7.1  On 7 October 2001, the Secretary of State wrote to creditors of Railtrack PLC. The letter states that, as regards Railtrack PLC's finance creditors, the Secretary of State has agreed, for an initial period of 45 days (now extended to 14 December 2001) from the date of the railway administration order, to provide facilities to Railtrack PLC to pay non-default finance charges and scheduled principal repayments (excluding principal that would be rolled over in the normal course) on their due dates.

  7.2  The letter further states that this arrangement will continue for finance creditors who have signed up to certain standstill arrangements acceptable to the Secretary of State until a transfer scheme is proposed.

  7.3  Suppliers who provided goods or services to Railtrack PLC prior to 7 October 2001, and whose invoices are approved for payment by the Railtrack PLC in the normal way, will continue to be paid.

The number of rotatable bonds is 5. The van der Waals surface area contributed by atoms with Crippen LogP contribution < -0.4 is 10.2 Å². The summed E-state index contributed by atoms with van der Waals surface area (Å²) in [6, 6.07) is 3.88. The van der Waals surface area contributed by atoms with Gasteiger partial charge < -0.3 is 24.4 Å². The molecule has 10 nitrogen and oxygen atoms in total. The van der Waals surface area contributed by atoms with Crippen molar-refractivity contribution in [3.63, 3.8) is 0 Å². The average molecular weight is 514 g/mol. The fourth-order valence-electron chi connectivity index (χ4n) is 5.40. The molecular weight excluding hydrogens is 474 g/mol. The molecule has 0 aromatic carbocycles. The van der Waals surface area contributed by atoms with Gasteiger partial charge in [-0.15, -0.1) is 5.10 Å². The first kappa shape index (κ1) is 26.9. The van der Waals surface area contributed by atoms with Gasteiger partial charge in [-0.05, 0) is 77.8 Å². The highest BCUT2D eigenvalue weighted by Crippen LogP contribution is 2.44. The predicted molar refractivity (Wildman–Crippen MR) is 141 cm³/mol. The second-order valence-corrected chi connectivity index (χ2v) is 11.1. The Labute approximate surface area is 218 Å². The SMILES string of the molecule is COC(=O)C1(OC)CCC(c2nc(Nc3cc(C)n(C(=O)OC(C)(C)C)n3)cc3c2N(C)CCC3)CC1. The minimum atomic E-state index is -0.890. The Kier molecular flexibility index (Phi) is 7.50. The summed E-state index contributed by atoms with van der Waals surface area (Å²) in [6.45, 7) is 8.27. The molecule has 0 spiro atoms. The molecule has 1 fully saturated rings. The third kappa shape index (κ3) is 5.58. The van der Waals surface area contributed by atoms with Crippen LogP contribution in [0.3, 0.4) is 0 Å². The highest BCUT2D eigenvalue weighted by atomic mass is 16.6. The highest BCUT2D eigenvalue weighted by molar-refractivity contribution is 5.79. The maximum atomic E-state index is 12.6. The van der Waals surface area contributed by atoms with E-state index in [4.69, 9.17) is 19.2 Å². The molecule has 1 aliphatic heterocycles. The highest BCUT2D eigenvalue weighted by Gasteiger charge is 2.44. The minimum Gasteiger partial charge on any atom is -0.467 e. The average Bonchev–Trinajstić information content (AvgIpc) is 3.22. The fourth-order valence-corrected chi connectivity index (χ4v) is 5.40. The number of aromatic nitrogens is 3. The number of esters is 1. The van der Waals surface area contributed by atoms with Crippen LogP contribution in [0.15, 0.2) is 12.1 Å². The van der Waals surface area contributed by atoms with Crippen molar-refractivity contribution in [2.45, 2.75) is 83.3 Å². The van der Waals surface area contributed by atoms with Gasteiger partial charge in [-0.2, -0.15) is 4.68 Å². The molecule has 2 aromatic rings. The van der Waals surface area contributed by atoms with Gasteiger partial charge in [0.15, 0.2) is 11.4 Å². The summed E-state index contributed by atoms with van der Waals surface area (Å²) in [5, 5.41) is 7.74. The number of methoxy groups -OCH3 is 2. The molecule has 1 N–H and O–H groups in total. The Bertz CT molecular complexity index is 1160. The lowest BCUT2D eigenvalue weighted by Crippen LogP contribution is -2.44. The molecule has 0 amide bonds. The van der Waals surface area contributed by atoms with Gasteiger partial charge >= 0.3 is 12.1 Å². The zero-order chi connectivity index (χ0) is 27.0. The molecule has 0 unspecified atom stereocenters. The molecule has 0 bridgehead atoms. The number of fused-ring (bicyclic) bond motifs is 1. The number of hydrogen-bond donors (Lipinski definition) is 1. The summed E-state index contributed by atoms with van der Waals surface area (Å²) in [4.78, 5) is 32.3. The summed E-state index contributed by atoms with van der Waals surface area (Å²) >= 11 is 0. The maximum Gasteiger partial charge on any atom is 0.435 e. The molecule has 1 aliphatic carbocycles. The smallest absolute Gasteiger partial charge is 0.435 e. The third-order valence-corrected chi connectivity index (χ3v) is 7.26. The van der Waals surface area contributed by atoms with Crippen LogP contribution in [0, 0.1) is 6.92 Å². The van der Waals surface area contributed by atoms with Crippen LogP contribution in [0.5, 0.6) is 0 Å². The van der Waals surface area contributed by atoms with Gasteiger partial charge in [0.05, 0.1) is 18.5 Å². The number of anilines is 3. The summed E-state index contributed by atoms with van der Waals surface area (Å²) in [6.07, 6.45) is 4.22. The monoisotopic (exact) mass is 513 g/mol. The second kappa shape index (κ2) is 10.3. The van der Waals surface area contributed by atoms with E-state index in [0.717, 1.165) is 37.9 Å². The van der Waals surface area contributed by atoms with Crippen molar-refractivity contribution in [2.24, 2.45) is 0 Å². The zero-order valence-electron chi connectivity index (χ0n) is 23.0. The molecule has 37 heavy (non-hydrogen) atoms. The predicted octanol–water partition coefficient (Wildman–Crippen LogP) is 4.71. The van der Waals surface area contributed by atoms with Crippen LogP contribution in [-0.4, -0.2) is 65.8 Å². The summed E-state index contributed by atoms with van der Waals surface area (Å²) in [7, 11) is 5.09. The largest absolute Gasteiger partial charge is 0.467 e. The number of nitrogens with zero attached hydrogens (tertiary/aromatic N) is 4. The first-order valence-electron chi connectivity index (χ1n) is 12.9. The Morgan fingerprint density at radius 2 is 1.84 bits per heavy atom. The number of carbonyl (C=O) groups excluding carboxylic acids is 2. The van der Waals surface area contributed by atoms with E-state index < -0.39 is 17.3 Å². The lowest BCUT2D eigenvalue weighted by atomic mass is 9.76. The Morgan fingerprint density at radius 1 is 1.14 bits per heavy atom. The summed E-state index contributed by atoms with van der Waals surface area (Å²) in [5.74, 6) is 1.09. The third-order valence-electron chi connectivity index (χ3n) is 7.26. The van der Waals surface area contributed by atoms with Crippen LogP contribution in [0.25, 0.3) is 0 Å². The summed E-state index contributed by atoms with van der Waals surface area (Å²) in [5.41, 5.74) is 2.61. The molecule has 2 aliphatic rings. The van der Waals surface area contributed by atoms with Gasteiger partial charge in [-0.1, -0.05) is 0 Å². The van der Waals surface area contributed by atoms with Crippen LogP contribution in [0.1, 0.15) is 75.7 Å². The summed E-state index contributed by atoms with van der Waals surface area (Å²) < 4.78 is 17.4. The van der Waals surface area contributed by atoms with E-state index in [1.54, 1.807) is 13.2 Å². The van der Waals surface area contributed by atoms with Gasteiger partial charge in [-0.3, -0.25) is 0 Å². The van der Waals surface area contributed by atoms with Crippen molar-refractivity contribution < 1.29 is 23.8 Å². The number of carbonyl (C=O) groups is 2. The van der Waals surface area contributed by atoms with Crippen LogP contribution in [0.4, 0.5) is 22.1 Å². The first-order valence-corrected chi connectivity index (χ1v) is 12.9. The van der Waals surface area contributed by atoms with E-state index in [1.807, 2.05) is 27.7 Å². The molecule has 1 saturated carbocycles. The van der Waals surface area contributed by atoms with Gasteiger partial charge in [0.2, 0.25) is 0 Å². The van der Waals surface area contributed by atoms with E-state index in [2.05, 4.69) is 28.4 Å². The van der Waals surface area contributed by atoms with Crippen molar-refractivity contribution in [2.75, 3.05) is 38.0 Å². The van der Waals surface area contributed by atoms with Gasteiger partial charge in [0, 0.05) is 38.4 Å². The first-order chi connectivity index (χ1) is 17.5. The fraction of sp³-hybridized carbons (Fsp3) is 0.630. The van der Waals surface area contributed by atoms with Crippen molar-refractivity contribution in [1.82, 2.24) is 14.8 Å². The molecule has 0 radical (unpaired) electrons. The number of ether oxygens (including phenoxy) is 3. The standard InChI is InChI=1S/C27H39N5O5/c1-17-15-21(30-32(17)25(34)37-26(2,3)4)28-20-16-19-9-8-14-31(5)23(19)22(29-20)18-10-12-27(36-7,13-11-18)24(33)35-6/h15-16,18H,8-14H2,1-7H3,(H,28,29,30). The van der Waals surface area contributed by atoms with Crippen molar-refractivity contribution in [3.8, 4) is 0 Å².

7.4  Suppliers who provide goods and services during the Railway Administration will be paid from Railtrack PLC's operating cash flow. In his 7 October 2001 letter, the Secretary of State also stated that funds would be made available to Railtrack PLC in administration to ensure that trade creditors are paid as their debts fall due in the ordinary course. Orders will continue to be issued by Railtrack PLC's staff.

8.  RAILTRACK PLC'S SHAREHOLDER, RAILTRACK GROUP PLC

  8.1  The sole shareholder of Railtrack PLC is Railtrack Group PLC. The joint special railway administrator's legal responsibility is to achieve the purposes set out in paragraph 3.1 above and in a manner which protects the respective interests of the members and creditors of Railtrack PLC. The sole member of Railtrack PLC is Railtrack Group PLC. The interests of the shareholders of Railtrack Group PLC is a matter for the directors of Railtrack Group PLC.